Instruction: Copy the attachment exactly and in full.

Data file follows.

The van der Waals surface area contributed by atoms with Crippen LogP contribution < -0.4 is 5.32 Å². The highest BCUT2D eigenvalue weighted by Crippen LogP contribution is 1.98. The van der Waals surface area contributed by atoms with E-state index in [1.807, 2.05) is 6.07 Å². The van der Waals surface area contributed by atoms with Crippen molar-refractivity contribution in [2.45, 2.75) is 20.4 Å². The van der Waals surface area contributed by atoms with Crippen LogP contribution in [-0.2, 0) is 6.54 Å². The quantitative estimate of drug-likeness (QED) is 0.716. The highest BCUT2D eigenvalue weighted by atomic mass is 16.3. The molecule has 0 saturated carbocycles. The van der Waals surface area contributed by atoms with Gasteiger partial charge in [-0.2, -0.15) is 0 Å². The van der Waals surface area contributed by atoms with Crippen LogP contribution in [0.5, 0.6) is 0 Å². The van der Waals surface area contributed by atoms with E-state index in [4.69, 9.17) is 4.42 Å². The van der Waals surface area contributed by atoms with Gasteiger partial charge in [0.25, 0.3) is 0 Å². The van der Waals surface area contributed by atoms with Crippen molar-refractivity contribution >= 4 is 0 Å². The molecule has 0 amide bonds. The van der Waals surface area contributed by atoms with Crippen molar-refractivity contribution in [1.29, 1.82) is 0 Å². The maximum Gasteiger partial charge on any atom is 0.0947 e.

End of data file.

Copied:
The van der Waals surface area contributed by atoms with Crippen LogP contribution < -0.4 is 5.32 Å². The highest BCUT2D eigenvalue weighted by Crippen LogP contribution is 1.98. The van der Waals surface area contributed by atoms with E-state index in [1.807, 2.05) is 6.07 Å². The van der Waals surface area contributed by atoms with Crippen molar-refractivity contribution in [2.45, 2.75) is 20.4 Å². The van der Waals surface area contributed by atoms with Crippen LogP contribution in [-0.2, 0) is 6.54 Å². The quantitative estimate of drug-likeness (QED) is 0.716. The highest BCUT2D eigenvalue weighted by atomic mass is 16.3. The molecule has 0 saturated carbocycles. The van der Waals surface area contributed by atoms with Gasteiger partial charge in [-0.2, -0.15) is 0 Å². The van der Waals surface area contributed by atoms with Crippen LogP contribution in [0.5, 0.6) is 0 Å². The van der Waals surface area contributed by atoms with E-state index in [4.69, 9.17) is 4.42 Å². The van der Waals surface area contributed by atoms with Gasteiger partial charge in [0.25, 0.3) is 0 Å². The van der Waals surface area contributed by atoms with Crippen molar-refractivity contribution >= 4 is 0 Å². The molecule has 0 amide bonds. The van der Waals surface area contributed by atoms with Crippen molar-refractivity contribution in [1.29, 1.82) is 0 Å². The maximum Gasteiger partial charge on any atom is 0.0947 e.